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    1. Great point about these behaviors being learned and passed down. I wish I'd thought to use that angle in the post.

      The funny thing is that even we frugal people are engaging in the same behavior: our purchases don't reflect our financial situation any more than those of people who spend beyond their means.

      There's nothing wrong with that, of course. I only bring it up to show that, for most people, it's folly to try to look at their purchases and use that as a heuristic for their financial situation or their economic class.

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  10. Thanks for the link to the series. I usually don't listen to All Things Considered. This special series sounds good, though. Yeah, seems silly to measure the middle class status by the products we purchase. I guess it's the easiest way because you can see it. Other people can't see your bank account.
    The key is to to ignore the Jones. I don't care what my neighbors drive and what they have. It's just not a big deal to me.

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    1. Hey, Joe!

      Yeah, purchases might not be all that accurate a measure, but it's one that's somewhat transparent. I get to see the car my neighbor owns when the garage opens (along with some other stuff, too. :)

      I get the sense that frugal folks have more or less flipped this problem on its head already (how else could they be comfortable in older cars, older clothes, etc.?). But for the average person, I bet they're competing hard w/the Joneses.

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  11. It has always been interesting to me how even people who drive luxury cars and live in big houses can be poor. Sure they make big money, but if they spend more than they make then they are just digging a big hole that is hard to get out of.

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    1. Hi, Dennis.

      Your comment is a good reminder that income and wealth are sometimes correlated, but they're not the same thing. Sometimes you can have a lot of one and hardly any of the other.

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  12. Nice work on the indentation fix, DBF! I really appreciate your writing style by the way: Engaging, concise, and thought-provoking. I feel like I'm working a bit too hard trying to emulate others with 2000 words posts. Yeesh...

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    1. I should be thanking you for bringing that to my attention. I always just assume everyone else see the blog the same way I do on my old 14" ThinkPad.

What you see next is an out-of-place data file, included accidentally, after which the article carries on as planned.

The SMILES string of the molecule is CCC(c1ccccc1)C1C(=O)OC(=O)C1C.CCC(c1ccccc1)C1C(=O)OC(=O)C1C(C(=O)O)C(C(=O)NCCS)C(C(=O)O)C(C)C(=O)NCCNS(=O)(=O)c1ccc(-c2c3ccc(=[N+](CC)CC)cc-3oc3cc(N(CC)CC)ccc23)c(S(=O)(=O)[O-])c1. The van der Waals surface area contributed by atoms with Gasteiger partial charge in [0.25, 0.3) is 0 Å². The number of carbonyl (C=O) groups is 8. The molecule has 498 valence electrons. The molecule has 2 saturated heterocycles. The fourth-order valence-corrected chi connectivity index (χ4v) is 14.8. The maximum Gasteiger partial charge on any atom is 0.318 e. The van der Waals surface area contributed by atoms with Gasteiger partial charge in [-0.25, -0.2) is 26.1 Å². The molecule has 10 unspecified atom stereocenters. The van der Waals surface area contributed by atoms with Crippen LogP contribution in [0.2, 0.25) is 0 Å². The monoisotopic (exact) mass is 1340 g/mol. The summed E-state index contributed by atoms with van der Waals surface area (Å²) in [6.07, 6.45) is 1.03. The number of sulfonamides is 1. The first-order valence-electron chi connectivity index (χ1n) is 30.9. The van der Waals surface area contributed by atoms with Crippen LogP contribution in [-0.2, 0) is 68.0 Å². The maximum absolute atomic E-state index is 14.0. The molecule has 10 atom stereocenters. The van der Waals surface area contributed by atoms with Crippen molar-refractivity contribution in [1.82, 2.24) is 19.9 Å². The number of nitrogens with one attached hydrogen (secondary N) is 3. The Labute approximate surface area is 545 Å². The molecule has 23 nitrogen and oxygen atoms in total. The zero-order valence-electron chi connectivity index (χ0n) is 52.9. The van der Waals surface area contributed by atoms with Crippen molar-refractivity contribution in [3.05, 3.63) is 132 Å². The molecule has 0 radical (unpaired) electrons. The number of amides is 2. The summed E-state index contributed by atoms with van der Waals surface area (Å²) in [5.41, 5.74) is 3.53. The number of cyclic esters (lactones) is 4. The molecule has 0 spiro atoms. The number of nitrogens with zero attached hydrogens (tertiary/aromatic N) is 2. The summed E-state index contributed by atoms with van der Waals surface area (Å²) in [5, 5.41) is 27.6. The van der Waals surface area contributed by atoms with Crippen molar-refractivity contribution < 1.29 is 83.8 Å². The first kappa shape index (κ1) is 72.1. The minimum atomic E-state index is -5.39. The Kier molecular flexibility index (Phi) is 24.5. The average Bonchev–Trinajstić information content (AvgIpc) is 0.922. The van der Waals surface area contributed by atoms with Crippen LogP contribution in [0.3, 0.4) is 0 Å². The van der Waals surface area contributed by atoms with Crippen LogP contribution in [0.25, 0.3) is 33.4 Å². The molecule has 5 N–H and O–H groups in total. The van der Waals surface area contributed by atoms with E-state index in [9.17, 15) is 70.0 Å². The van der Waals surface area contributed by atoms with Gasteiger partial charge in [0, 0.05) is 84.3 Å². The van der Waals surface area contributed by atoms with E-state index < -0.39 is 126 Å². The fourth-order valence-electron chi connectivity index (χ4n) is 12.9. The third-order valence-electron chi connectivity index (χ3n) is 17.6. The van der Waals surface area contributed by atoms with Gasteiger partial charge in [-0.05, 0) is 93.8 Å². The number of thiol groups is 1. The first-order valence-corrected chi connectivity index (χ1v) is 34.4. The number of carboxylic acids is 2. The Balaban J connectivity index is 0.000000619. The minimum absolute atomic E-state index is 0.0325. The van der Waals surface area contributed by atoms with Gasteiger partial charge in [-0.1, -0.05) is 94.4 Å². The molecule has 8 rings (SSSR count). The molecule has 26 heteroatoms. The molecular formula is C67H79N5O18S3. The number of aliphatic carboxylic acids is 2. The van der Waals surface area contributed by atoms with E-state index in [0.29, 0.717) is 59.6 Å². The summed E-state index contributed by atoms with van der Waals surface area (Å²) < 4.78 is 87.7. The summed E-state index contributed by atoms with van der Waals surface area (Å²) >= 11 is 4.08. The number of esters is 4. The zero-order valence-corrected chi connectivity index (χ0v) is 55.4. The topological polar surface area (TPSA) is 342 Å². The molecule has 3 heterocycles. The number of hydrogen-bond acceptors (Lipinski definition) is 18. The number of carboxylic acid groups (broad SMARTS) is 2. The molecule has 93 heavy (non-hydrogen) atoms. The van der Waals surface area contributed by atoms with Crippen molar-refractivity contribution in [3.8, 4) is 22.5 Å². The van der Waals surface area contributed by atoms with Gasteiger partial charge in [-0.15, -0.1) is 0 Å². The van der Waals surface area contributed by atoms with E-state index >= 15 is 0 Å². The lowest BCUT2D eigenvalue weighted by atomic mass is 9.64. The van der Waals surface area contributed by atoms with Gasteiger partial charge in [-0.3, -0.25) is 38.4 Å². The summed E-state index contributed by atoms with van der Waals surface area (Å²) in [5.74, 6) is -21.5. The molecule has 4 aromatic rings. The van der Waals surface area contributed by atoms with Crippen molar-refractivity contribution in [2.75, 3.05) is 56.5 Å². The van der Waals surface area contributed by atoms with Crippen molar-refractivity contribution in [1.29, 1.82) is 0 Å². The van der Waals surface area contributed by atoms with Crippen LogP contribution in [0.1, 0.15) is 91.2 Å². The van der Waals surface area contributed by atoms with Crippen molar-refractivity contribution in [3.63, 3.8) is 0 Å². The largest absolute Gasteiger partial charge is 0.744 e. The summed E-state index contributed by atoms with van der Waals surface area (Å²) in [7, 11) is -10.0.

And thanks for those kind words, too. I'm a fan of those who can write long form, so this may be a case of the grass being greener. :)

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  13. Nicely put. Parallel to your point here, I'm advocating for people to post on Facebook a summary net worth statement. Two benefits: 1) an 'emperor has no clothes' moment when we see that our neighbor's accoutrements are financed through high-interest loans, and 2) the keeping up with the Joneses phenomenon becomes constructive instead of destructive if it's family balance sheets being compared!

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    1. Thanks, Kurt! A while back I did a net-worth quintile post that seems similar to your Facebook effort.

      http://www.donebyforty.com/2015/04/middle-class-wealth.html

      Unfortunately, Toluna took down the survey, because they viewed it as promotional for the blog. They are the worst.

      I like the optimism in your comment, too. A real view of our finances really could flip the competition on its head, making keeping up with the Jones a virtuous cycle instead of a vicious one.

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  14. I really agree with your sentiment. I think teaching my children about finance and how new cars every 3 years may not mean someone is someone is rich. They may be able to lease to give the appearance...they may in fact be rich....they may be in the middle etc.

    I myself do buy new cars, because I can't change a lightbulb without help, however I depreciate them thru my business and then end up passing them off to my children as their first cars, so 5 year used car that I know the history of.

    Teaching kids finance with the "must haves" of iphones and 200 channels is quite the challenge. While we afford the above indulgences, we skimp in other places. I often wonder how people making less keep up with bills I can afford but often am embarrassed I actually indulge in. I would love to see your quintile graph of income plotted against % of income going to family cell phone bill. That would be a scary graph because younger people truly look at cell phones + data plans etc as a need as basic as food and water, they are only starting to be old enough to have to pay for them though !!

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    1. Thanks for that thoughtful comment, Chris. Good on you for teaching your children about finances. I wish my parents had (or maybe they tried, and I just wouldn't listen).

      Phones, in particular, are a real drain on your finances if you go the traditional route. We're huge fans of MNVOs (we use AirVoice Wireless and get the AT&T network, but pay dirt cheap prices: $30 total a month for two phones...$20 for the missus, $10 for me). Which all goes to say, there's probably even more squishiness in the purchases-define-class mentality than it seems, since frugal folks can make normal-seeming purchases for less money than average.